Flu vaccine may reduce CV risk in high-risk individuals
Individuals at high risk for influenza who receive an influenza vaccination may have a reduced risk of cardiovascular (CV) events, according to a retrospective study presented at BCVS* 2020.
Data from the 2014 National Inpatient Sample Database was used to identify 7,056,314 hospitalized individuals at high risk for influenza and its subsequent complications as defined by the Centers for Disease Control and Prevention (CDC) criteria (ie, age ≥50 years, people with chronic medical conditions, patients with human immunodeficiency virus (HIV) or Acquired Immune Deficiency Syndrome (AIDS), living in nursing or long-term care facilities, native Americans and Alaskans, and obesity (body mass index [BMI] ≥30 kg/m2). Of these, 168,325 individuals had received influenza vaccination while hospitalized.
Individuals aged ≥50 years were less likely to have received an influenza vaccination compared with the general population (1.8 percent vs 15.3 percent). Lower vaccination rates were noted for patients with HIV/AIDS compared with those without these conditions (2.21 percent vs 8.2 percent), those living in nursing or long-term care facilities vs those living independently (1.8 percent vs 9.5 percent), and those with obesity vs those with a healthy weight (2.4 percent vs 9 percent).
Individuals aged ≥50 years who were vaccinated had a significantly reduced risk of myocardial infarction (MI; prevalence ratio [PR], 0.72), death during hospitalization (PR, 0.27), transient ischaemia (PR, 0.53), and cardiac arrest (PR, 0.15; p<0.0001 for all) in the 1-year post-vaccination. [BCVS 2020, abstract 398]
Individuals residing in nursing or long-term care facilities who were vaccinated also had a significantly reduced risk of MI (PR, 0.86; p=0.003) and transient ischaemia (PR, 0.44; p<0.0001), but not cardiac arrest (PR, 0.65; p=0.672). Receipt of influenza vaccination among Native Americans and Alaskans was associated with a reduced risk of MI (PR, 0.16), death during hospitalization (PR, 0.07), and transient ischaemia (PR, 0.13; p<0.0001 for all), as was the case with individuals who were obese (PR, 0.59, 0.24, and 0.45 for MI, death during hospitalization, and transient ischaemia, respectively; p<0.0001 for all).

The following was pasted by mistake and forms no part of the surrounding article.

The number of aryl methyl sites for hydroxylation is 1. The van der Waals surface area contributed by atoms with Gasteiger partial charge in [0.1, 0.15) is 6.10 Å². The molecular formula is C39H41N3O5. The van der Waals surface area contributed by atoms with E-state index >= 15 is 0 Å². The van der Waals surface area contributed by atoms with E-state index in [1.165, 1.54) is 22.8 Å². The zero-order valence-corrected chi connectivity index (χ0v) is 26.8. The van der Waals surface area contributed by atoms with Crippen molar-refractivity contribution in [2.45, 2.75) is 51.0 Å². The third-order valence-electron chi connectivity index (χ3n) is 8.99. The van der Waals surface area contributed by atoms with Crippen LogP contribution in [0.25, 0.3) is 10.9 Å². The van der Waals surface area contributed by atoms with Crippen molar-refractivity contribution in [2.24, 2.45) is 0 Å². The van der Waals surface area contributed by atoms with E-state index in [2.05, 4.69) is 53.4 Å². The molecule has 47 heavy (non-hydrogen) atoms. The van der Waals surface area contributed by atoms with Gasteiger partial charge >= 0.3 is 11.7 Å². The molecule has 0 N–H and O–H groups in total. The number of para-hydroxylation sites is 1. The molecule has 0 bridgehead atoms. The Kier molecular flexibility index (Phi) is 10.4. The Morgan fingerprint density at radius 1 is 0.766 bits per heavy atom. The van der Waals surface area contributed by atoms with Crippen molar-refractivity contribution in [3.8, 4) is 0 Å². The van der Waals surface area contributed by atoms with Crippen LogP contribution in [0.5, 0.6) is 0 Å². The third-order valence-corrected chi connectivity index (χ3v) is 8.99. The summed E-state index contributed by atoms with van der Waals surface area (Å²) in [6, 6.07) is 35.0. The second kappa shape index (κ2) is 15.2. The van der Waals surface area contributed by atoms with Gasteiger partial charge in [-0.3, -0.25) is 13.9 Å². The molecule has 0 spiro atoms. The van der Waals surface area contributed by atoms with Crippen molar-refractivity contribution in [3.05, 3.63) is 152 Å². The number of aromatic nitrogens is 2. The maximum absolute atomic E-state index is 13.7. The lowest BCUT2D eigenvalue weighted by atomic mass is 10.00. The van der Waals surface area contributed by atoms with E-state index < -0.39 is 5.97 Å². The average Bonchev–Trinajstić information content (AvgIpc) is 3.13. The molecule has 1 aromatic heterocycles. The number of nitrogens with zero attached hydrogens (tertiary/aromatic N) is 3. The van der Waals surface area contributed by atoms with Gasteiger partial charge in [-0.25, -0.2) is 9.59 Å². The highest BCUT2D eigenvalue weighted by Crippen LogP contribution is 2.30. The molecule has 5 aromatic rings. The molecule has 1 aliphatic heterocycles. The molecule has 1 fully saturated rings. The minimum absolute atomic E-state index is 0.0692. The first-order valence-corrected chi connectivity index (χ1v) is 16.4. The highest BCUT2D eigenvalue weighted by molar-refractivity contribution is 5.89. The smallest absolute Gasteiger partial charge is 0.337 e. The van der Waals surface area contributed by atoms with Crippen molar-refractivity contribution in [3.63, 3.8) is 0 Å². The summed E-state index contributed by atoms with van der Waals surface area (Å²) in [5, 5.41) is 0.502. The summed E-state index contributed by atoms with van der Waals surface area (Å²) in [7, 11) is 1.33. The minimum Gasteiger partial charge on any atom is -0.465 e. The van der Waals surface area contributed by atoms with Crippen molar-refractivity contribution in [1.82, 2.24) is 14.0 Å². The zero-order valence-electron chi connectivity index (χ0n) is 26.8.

Conversely, receipt of influenza vaccination did not significantly reduce the risk of MI (PR, 0.76; p=0.591), death during hospitalization (PR, 0.22; p=0.138), or transient ischaemia (PR, 0.77; p=0.651) among individuals with HIV/AIDS.
The low rate of influenza vaccination in these high-risk groups needs addressing, said lead author Roshni A. Mandania, a medical student at Texas Tech University Health Sciences Center Paul L. Foster School of Medicine in El Paso, Texas, US.
“These groups should have the highest vaccination rates because they are the most at risk; however, our findings show the opposite – flu vaccinations are underutilized. As healthcare providers, we must do everything we can to ensure our most vulnerable populations are protected against the flu and its serious complications,” she said.
Mandania noted that the flu vaccination rates in this study were specific to those administered in hospital and did not account for vaccinations received in the outpatient setting.
“Some people don’t view flu vaccinations as necessary or important [but] the results we found are staggering. It’s hard to ignore the positive effect the flu vaccine can have on serious cardiac complications,” she added.
“[F]or patients who have chronic diseases like high blood pressure, diabetes, or emphysema, it is critically important to get the annual flu vaccine. The potentially serious complications of the flu are far, far greater for those with chronic diseases,” pointed out Dr Eduardo Sanchez, Chief Medical Officer for Prevention at the American Heart Association, who was not affiliated with the study.